The dedication of a new 20-mile section of U.S. 119 as the "Paul E. Patton Highway" was held in Patton's hometown of Pikeville, where he has enjoyed retirement since Fletcher succeeded him as governor in 2004.
The scene off a bridge along the highway, amid a backdrop of rolling hills covered in autumn leaves, had a touch of irony. Just three years ago, Fletcher became Kentucky's first Republican governor in more than 30 years on a promise to "clean up the mess in Frankfort," following a sex scandal involving Patton.
Fletcher's own term has been marked by an investigation of his administration's hiring practices. He was charged in May with alleged conspiracy, official misconduct and political discrimination, but the charges were dropped in August as part of an agreement with prosecutors.
The two appeared at ease on Monday, sitting side-by-side and later stepping up to the microphone to exchange compliments over their accomplishments in office.
"Paul Patton was elected by the people of Kentucky to serve as their governor for two successive terms and diligently worked to improve the quality of life for the people of Pikeville and Pike County," Fletcher said.
He credited Patton for sparking reforms in Kentucky's economy, higher education and, of course, making construction of the $400 million highway a top priority.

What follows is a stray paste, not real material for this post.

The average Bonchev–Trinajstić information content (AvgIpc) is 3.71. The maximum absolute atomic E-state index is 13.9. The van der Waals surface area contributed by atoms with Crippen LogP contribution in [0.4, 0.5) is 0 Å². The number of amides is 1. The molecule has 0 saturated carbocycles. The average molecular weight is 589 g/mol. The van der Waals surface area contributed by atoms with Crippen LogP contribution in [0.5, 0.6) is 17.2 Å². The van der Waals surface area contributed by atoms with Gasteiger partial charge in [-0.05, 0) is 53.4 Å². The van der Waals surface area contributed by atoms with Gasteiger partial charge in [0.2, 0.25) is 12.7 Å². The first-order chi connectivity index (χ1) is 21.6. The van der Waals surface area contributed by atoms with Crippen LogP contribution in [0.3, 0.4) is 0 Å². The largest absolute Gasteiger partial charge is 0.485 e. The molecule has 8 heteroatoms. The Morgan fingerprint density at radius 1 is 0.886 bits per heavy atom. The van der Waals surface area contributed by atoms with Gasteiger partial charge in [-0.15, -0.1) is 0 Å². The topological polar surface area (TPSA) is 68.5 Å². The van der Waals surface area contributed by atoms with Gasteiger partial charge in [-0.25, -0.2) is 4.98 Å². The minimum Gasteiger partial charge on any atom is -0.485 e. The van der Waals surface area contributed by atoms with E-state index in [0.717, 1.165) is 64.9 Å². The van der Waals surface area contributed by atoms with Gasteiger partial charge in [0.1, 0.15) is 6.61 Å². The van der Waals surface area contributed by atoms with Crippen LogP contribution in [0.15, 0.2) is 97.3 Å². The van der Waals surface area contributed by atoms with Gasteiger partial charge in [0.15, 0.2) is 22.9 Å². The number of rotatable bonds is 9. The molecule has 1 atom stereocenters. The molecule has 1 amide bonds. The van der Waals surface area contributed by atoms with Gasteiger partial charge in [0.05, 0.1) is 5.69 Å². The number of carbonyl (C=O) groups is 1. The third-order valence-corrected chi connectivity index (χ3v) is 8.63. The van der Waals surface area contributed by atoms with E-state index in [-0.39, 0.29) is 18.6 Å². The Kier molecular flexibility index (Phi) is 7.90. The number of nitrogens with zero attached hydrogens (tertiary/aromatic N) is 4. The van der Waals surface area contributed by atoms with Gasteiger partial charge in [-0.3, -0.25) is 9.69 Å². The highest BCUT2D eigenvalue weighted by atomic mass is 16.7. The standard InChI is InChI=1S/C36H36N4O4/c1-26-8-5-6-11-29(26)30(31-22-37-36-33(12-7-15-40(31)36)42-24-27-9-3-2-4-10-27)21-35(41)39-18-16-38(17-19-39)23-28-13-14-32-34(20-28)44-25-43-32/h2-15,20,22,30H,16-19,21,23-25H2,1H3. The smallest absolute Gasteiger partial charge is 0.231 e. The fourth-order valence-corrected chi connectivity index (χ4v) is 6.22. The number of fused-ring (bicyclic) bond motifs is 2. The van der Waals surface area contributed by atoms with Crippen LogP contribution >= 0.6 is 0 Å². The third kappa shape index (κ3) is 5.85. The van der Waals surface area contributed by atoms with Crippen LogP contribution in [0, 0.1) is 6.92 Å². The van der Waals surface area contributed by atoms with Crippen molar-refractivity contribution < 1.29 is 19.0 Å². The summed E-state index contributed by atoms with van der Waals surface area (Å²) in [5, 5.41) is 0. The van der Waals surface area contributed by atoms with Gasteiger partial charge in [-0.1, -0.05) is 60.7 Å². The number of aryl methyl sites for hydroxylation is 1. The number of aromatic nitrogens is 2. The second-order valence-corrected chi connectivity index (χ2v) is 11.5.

Fletcher added that he had a greater appreciation for Patton once he began his own term as governor.
"Regardless of party affiliation, there's a special kindredship between those who have served as governor," he said.
Patton, whose tearful confession of the affair had marked him as a political pariah among Democrats and Republicans, thanked Fletcher for the honor.
"What I really wanted was a bridge. ... This was the only thing that was left," he quipped with the crowd legislators, local officials and residents.
After the ceremony, Patton said he and Fletcher had a cordial relationship and no tension.
"Once people have held that job, you rise above the politics. You realize their struggles," Patton said.
While Fletcher wasn't obligated to attend the dedication ceremony, it was a smart move as governor and a candidate seeking re-election, said Kendra Stewart, a political scientist at Eastern Kentucky University.
To not show up "would be insulting to the people down there, and those are important constituents," she said. "You want to appear to rise above the fray of politics."
State Rep. Rocky Adkins, D-Sandy Hook, who attended the ceremony, said it was simply the right thing to do.
"It's a very bipartisan act to give credit where credit's due."